The Rittenhouse Review

A Philadelphia Journal of Politics, Finance, Ethics, and Culture

Friday, May 03, 2002  

His New York Press Column Comes to an End

We will say one thing for Taki: He's not afraid to speak his mind. That's one of the benefits of being independently wealthy, we suppose.

In his latest column for the weekly New York Press, which incidentally will be his last contribution to that paper, Taki takes on the subject Jean-Marie Le Pen, leader of the National Front Party in France, surely a dicey topic of discussion these days and one about which the greater punditocracy has fallen rigidly in line, not only in the U.S. but in Europe as well.

Make no mistake: There are no Le Pen symphathizers at TRR. However, we have been frustrated of late by our fruitless search for an dispassionate assessment of Le Pen and his political movement within the wide spectrum of French, German, Italian, and British newspapers and magazines we review on a regular basis. Universal condemnation is fine where it is deserved, but the lack of perspective, context, and analysis on both sides of the Atlantic has been truly breathtaking.

Taki, however, provides at least the start of the unemotional evaluation for which we have been searching, and despite more than a whiff of sympathy for Le Pen, we would be fascinated to read a more thorough dissection of this issue from the Greek aristocrat.

According to Taki, the issue isn't "fascism," it's immigration. And more specifically, immigration from North Africa and the Middle East.

"Here’s what Le Pen is all about. He’s against immigration," writes Taki, pointing out that France has a Muslim population estimated at 5 million, representing eight percent of the country's population. A similar proportion in the U.S. population would imply a Muslim population of 24 million, probably about six times the current level, and yet a population that we are certain is more prosperous and less radical than its counterpart in France.

Moreover, France, with an area of roughly 213,000 square miles has a population density of 293 persons per square mile, roughly that of the state of Florida (296 persons per square mile), the eighth-most densely populated state in the U.S. The density of France is more than three times that of the entire U.S. (excluding Alaska), which stands at 95 per square mile. Even if we were we to knock off the 20 most sparsely populated states, most of them in the Rocky Mountain region and the Upper Midwest, we would still arrive at a figure of 171 persons per square mile, 1.7 times that of France.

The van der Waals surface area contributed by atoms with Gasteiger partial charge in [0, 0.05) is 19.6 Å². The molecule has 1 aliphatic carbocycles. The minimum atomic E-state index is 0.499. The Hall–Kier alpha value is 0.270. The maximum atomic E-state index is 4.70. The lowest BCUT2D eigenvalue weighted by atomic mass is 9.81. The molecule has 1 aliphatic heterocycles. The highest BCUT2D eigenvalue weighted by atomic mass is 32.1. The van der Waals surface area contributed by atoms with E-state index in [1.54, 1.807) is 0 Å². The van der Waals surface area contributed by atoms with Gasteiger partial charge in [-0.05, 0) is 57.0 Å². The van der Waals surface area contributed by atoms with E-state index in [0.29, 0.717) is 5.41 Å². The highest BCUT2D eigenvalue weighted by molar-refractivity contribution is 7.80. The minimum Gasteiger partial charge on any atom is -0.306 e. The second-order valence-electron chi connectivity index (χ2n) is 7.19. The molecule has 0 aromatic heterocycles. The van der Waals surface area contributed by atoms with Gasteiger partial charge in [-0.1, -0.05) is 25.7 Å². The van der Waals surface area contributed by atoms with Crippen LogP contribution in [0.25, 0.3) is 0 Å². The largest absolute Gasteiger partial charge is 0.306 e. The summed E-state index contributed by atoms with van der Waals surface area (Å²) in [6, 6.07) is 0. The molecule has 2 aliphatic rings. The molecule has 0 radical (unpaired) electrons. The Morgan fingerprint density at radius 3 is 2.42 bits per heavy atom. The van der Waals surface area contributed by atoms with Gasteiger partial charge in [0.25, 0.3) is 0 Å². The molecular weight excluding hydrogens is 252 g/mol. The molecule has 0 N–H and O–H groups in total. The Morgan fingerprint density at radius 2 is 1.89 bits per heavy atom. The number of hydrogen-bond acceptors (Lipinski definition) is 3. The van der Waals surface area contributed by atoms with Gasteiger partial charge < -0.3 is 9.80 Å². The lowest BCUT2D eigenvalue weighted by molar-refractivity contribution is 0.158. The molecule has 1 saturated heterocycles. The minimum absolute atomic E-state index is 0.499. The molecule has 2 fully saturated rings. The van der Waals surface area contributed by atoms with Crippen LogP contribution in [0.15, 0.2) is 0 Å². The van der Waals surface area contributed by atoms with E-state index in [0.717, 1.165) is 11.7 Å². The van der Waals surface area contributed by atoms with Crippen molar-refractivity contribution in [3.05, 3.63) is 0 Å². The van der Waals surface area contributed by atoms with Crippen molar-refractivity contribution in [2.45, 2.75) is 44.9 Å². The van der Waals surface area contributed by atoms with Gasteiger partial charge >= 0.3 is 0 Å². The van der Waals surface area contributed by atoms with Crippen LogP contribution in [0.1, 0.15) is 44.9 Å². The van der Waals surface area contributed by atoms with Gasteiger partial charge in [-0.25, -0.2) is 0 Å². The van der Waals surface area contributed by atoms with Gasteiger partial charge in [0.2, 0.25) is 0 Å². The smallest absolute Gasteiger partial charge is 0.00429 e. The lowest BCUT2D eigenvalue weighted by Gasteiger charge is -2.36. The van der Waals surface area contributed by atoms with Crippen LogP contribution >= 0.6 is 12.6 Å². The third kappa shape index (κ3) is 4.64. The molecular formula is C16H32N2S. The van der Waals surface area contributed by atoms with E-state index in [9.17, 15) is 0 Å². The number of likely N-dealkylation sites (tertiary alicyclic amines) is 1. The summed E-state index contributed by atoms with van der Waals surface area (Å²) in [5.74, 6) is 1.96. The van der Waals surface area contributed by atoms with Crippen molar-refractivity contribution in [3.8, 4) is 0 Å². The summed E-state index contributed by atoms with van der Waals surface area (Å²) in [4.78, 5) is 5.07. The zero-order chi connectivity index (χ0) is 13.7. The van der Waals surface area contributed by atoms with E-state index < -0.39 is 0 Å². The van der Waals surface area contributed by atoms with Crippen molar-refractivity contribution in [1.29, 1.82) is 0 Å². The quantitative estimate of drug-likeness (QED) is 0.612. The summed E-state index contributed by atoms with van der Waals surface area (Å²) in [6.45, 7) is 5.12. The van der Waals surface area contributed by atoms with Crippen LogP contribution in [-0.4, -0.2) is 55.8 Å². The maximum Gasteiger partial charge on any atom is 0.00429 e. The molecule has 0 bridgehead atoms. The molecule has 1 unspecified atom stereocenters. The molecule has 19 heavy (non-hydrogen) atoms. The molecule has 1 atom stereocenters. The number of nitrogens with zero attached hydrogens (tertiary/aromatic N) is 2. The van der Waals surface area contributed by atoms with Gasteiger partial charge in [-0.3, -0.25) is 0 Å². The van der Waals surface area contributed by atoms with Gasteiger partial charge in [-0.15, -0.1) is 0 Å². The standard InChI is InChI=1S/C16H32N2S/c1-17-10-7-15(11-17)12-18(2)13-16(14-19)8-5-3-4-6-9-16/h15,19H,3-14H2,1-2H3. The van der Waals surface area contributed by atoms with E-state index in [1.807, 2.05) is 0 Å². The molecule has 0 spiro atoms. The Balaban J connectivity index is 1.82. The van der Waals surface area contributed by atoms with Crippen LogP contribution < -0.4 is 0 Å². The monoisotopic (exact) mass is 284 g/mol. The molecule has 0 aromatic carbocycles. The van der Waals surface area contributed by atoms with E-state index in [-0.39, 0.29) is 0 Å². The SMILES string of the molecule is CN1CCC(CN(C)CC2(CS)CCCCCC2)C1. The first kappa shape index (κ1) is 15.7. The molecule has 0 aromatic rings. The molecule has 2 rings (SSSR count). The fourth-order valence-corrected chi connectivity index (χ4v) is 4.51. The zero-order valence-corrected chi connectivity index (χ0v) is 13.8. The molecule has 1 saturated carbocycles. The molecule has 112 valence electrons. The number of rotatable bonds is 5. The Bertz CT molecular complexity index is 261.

Thus, the French live in far closer proximity to their immigrant Muslim population than Americans could possibly imagine. Moreover, Muslims living in France are more likely to be poor and unemployed than the rest of the population, and many of them are drawn to crime and violence, the latter sometimes expressed in the form of primitive anti-Semitism. Surely one cannot expect that working- and middle-class French who cannot afford the cushy enclaves of France's more expensive cities would not be at least willing to listen to the positions of a politician like Le Pen.

So what to make of the hysteria that has gripped France? Not too much in our opinion. Given that the unions and the universities, among others, gave the French yet another of their seemingly endless days off. Adding to the inclination to hit the streets was the favorable weather Paris has experienced in recent days.

But let's face facts, it doesn't take much to get the French -- a populace that has had a collective chip on its shoulder since at least 1945 -- to devise an excuse to gather for a mass session of complaint and self-flaggelation.

Thus, we are inclined to believe that the "threat" posed by Le Pen is minimal at best. His recent success at the polls, however, may have provided a much-needed spark to the lethargic banality and lack of differentiation that characterizes most French political parties today.

"[N]ot to worry," Taki writes. "Le Pen will get a terrific drubbing in the second round, but a warning shot has been fired across the parasites’ bow." [Ed.: "Parasites" here referring to the leading French politicians.]

"There will be more Le Pens, as long as the crooks disregard the very people whose taxes keep them living the high life. One can ignore the working poor, the farmers, and the small-business owners, but one day soon the little people will be a-comin’," Taki adds.

Granted, this is an argument we have heard many times before, though, when it comes to Europe, the argument has been made with respect to the improving prospects of communist and socialist parties, most of which have been eating dust for nearly twenty years now. So we'll take that observation with a grain of salt.

"Vive Le Pen! " Taki concludes.

A strange way to end one's tenure at the New York Press, but what the heck, it's truly in keeping with Taki's spirit.

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